Sutter: It’s a very good question. Mr. Biden was not far shunned China during the campaign in 2019. But the public opinion shifted in that period, particularly with the coronavirus’s impact in the US. And with that shift, public opinion became quite negative toward China. I was waiting for public opinion to support the hard policies toward China, but now they have. Mr. Biden and other Democrats have to move in that direction. So things became much tougher toward China. Mr. Trumps Campaign has used Biden’s past remarks on China to attack him for being too soft on China. So we have to be tough on China, and he is tough on China. So, will that continue? I think he obviously has a more nuanced position on China than Mr. Trump. In another way, that nuance is where he wants to cooperate with China on some issues. He says this directly. So it’s not all negative with Mr. Biden. But on issues like human rights, he’s been very outspoken on human rights issues with China. He hasn’t done much, and he hasn’t advocated doing much, but he’s been very critical of China on those issues. On trade issues, the Democrats are a little more flexible than Mr. Trump, but they also have been very critical of China’s trade practices. So I’m not sure how they are going to move on those issues. But moving in areas of cooperation, the democrats value climate change. Climate change is the type of issue that you need China’s cooperation. For that reason and others, Mr. Biden may be a lot more flexible when dealing with China, not wanting to alienate the Chinese government because he needs them to carry on climate change and other issues. So that’s not something that comes up in the hardline policies that are coming out of the Trump administration these days.
4. Zimo: As we all know, the president has much power when it comes to foreign policy. How do you think Biden's Taiwan policies will differ from Trump's?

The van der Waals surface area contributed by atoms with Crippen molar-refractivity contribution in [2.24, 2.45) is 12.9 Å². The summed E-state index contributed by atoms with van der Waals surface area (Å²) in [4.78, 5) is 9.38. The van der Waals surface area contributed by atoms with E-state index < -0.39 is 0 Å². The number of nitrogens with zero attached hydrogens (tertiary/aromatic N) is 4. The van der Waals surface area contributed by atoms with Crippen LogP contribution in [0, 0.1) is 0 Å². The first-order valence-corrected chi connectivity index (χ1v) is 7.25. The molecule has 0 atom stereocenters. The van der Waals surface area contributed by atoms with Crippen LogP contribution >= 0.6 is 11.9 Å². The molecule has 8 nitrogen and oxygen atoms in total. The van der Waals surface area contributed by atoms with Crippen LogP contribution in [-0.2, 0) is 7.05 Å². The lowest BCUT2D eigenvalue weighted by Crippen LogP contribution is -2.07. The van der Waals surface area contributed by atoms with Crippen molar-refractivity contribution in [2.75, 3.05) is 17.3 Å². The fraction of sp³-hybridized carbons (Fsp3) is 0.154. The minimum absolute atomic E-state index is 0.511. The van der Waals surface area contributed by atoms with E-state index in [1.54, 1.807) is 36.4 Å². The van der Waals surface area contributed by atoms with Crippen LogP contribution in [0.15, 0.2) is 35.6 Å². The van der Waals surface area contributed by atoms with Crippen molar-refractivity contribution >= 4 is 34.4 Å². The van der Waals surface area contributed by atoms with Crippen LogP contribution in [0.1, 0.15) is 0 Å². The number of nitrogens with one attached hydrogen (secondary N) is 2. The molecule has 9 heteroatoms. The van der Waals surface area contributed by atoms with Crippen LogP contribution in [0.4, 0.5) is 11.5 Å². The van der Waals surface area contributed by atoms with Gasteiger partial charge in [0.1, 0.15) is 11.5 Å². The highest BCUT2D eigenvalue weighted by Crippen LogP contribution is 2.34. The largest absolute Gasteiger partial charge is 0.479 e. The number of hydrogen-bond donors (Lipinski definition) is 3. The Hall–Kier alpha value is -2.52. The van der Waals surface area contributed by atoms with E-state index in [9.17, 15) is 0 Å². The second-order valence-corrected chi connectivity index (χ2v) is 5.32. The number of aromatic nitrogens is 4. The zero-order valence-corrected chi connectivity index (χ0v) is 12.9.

Sutter: It’s a very good question because the Taiwan-US Relations has been advanced remarkably over the last 2 to 3 years. It's done mainly in small steps, nothing tremendously out of the ordinary. However, these steps have all been ways of deepening the American relationship with Taiwan on social security, economics, high technology, human rights, and the coronavirus itself. So all these areas of cooperation among the others, have been quite a remarkable change. So the question is will this continue if Mr. Biden comes into office. This is a very good question because Biden comes with a record in the Obama government that is very strict in interpreting the one china policy. Mr. Obama was very strictly enforcing that and Taiwan was not an issue with significance in the Obama government. So Mr. Biden was a part of that, and his people were the same people who worked for Obama. So I would assume that influence would have some effect. What they actually will do with Taiwan is very uncertain at this time, but I think they will be inclined not to continue the advances that have been taking place in the Trump government in dealing with Taiwan. Beijing has been very vocal and sensitive about issues with Taiwan. As we all know, anybody studying China knows how sensitive Beijing is about Taiwan. So the question for American policymakers is, "do you want more trouble with China". I think Mr. Biden probably don't want more trouble with China. He already has plenty, and he has plenty of other things to do. So he may not want to advance the relationship with Taiwan. Keep in mind that supporting Taiwan in an active way has much strong support from the Trump government and people there and has strong support in the congress, both democrats and republicans. So it's not going to be easy. If Mr. Biden does this, the critics will say, what are you getting from China? What are you getting in return? Because that's not something that would just be done and then just do it. I think that wouldn't work very well under the political atmosphere in the US.